ANALYSIS

         The rephrased certified question presents a legal question for which the standard of review is de novo. See Haygood v. State, 109 So.3d 735, 739 (Fla. 2013). The trial court below read the standard jury instruction on attempted manslaughter by act with the exception of the underlined provisions:

ATTEMPTED MANSLAUGHTER BY ACT §§ 782.07 and 777.04, Fla. Stat.
To prove the crime of Attempted Manslaughter by Act, the State must prove the following element beyond a reasonable doubt:
(Defendant) intentionally committed an act, which would have resulted in the death of (victim) except that someone prevented (defendant) from killing (victim) or he failed to do so.
However, the defendant cannot be guilty of Attempted Manslaughter by Act by committing a merely negligent act.
Each of us has a duty to act reasonably and use ordinary care toward others. If there is a violation of that duty, without any conscious intention to harm, that violation is negligence.
It is not an attempt to commit manslaughter if the defendant abandoned the attempt to commit the offense or otherwise prevented its commission under circumstances indicating a complete and voluntary renunciation of his criminal purpose.
In order to convict of Attempted Manslaughter by Act it is not necessary for the State to prove that the defendant had an intent to cause death, only an intent to commit an act which would have caused death and was not justifiable or excusable attempted homicide, as I have previously explained those terms.

Fla. Std. Jury Instr. (Crim.) 6.6 (2014). The trial court also did not instruct the jury on justifiable or excusable attempted homicide. Those instructions provide:

JUSTIFIABLE ATTEMPTED HOMICIDE
An attempted homicide is justifiable and lawful if necessarily done while resisting an attempt to murder or commit a felony upon the defendant, or to commit a felony in any dwelling house in which the defendant was at the time of the attempted homicide.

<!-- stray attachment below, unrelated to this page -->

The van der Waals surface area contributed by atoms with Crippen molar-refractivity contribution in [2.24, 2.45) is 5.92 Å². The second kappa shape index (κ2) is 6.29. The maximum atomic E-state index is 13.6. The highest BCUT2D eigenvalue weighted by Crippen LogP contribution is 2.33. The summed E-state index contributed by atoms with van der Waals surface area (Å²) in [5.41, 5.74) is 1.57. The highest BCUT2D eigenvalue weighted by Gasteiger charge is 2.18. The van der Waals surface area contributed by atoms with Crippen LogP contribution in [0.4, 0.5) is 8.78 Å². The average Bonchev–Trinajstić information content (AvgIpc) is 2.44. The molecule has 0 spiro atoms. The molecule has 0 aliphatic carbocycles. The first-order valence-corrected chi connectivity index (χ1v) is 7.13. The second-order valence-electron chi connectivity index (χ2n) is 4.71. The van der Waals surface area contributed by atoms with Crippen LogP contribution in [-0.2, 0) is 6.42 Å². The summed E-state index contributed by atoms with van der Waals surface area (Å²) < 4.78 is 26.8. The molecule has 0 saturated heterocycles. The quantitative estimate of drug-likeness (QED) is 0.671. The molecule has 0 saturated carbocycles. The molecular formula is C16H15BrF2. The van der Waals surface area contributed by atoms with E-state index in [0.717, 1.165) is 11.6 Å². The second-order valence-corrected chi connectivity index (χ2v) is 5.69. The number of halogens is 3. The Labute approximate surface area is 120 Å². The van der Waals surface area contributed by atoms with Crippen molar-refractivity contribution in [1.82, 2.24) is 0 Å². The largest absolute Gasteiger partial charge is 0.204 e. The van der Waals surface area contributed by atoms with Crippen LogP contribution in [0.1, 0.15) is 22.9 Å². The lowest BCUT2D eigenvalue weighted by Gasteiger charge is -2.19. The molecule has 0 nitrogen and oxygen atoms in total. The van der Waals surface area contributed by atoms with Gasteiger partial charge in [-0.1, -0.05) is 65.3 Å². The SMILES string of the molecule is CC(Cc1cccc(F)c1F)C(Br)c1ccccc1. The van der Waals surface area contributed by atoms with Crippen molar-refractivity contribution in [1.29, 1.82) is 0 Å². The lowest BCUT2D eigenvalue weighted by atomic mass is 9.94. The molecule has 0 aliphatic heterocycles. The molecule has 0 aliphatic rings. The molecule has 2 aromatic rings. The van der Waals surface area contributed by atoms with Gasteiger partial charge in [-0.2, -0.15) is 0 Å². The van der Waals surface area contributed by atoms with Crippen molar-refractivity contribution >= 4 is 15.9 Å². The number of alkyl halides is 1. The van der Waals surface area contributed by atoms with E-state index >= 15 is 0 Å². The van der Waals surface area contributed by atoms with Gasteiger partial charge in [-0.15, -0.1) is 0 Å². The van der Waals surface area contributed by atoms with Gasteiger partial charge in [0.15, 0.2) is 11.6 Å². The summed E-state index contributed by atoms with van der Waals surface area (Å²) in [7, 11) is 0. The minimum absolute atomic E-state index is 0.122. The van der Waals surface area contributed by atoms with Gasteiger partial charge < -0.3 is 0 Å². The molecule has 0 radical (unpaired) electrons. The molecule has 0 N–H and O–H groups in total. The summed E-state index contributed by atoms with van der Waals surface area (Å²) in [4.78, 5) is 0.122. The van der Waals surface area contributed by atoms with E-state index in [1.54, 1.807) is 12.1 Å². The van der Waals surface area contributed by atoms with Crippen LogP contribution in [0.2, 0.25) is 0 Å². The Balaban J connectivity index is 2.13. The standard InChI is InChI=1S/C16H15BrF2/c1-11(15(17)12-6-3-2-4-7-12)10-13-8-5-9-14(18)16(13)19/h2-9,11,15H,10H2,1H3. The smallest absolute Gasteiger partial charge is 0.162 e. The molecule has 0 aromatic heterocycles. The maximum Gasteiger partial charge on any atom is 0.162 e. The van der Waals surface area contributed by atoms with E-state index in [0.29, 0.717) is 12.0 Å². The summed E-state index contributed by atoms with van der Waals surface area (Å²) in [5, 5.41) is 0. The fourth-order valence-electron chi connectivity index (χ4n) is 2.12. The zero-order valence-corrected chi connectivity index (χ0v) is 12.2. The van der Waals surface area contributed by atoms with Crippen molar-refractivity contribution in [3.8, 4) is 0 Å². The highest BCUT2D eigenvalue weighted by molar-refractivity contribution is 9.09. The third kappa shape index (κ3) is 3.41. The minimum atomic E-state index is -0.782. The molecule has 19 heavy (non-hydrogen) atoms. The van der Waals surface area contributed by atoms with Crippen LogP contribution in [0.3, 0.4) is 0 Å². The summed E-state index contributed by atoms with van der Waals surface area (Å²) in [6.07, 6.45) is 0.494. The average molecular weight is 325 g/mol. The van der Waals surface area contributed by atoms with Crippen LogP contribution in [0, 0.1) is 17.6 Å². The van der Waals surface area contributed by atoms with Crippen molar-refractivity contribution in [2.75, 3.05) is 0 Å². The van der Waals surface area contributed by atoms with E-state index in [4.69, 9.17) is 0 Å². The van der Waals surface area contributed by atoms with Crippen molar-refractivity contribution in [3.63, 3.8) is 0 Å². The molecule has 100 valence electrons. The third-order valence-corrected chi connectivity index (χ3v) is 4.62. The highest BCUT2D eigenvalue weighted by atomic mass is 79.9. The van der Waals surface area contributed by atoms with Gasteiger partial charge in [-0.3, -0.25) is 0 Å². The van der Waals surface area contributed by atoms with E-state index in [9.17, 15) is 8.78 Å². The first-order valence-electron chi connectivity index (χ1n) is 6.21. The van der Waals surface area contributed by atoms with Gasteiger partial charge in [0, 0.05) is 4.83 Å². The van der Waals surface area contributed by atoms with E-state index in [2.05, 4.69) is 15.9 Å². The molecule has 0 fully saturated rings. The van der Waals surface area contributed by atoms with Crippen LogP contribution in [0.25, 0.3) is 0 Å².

EXCUSABLE ATTEMPTED HOMICIDE
An attempted homicide is excusable and therefore lawful under any one of the three following circumstances:
1. When the attempted homicide is committed by accident and misfortune in doing any lawful act by lawful means with usual ordinary caution and without any unlawful intent, or
2. When the attempted homicide occurs by accident and misfortune in the heat of passion, upon any sudden and sufficient provocation, or
3. When the attempted homicide is committed by accident and misfortune resulting from a sudden combat, if a dangerous weapon is not used and the killing is not done in a cruel and unusual manner.

Fla. Std. Jury Instr. (Crim.) 6.1. As noted by the First District, defense counsel did not object to these omissions.

         It is well established that "[j]ury instructions are 'subject to the contemporaneous objection rule, and absent an objection at trial, can be raised on appeal only if fundamental error occurred.' " State v. Weaver, 957 So.2d 586, 588 (Fla. 2007) (quoting Reed v. State, 837 So.2d 366, 370 (Fla. 2002)). Accordingly, Spencer is entitled to relief only if the giving of the incomplete attempted manslaughter by act instruction and the omission of the justifiable and excusable attempted homicide instructions constitute fundamental error:

To justify not imposing the contemporaneous objection rule, "the error must reach down into the validity of the trial itself to the extent that a verdict of guilty could not have been obtained without the assistance of the alleged error." Brown[ v. State], 124 So.2d [481, 484 (Fla. 1960)]. In other words, "fundamental error occurs only when the omission is pertinent or material to what the jury must consider in order to convict." Stewart v. State, 420 So.2d 862, 863 (Fla. 1982), cert. ...